Some women received just 12 months notice of a six-year increase to their state pension age, destroying their retirement plans, says campaign group Women Against State Pension Inequality (Waspi). The letter claims that one woman dies waiting for justice every 14 minutes.
Campaigners want Department for Work and Pensions officials to consider a one-off compensation payment.
Angela Madden, the chair of the Waspi group, said: “Many women had taken early retirement or left the workplace to undertake caring responsibilities, in full expectation that they’d receive a state pension from age 60. Then the rug was pulled from under them.”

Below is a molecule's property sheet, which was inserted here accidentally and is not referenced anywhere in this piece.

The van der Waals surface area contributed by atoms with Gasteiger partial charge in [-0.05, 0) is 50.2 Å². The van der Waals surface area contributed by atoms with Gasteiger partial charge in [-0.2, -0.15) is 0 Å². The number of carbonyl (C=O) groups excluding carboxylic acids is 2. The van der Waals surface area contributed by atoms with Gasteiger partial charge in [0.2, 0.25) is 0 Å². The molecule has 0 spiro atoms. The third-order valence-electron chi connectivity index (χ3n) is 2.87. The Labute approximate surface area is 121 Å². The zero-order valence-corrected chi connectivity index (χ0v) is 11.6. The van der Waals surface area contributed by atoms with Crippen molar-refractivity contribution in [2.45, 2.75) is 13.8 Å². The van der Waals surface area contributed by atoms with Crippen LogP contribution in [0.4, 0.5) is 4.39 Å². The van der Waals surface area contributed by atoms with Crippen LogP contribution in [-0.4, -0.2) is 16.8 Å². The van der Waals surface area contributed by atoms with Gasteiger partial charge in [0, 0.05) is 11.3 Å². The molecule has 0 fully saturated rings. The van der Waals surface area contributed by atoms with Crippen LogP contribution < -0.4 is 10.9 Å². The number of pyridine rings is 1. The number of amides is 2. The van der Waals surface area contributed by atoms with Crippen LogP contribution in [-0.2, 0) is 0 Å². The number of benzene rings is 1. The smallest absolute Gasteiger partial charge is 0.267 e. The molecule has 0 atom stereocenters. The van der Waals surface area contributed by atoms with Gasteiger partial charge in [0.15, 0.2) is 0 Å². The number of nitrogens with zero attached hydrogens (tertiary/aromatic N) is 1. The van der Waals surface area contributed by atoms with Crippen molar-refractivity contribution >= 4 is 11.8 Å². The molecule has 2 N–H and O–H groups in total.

“Now Waspi women are facing their hardest winter yet, with no savings amid a cost-of-living and energy cost crisis.”
“This means many will have to make very difficult choices about necessities such as food and heating.”
The Pensions Act 1995 included plans to increase women’s state pension age from 60 to 65, so that it was the same as men.
The Pensions Act 2011 further increased the age to 66 for men and women. This affected women born in the 1950s.
More than a year ago, the Parliamentary and Health Service Ombudsman found that the Department for Work and Pensions had been guilty of maladministration in communicating changes to the state pension age to women.
The letter has been signed by 33,000 members of the public and campaigners are demanding a meeting with the PM.
The group said: “Our simple ask is that ministers open a dialogue with us.”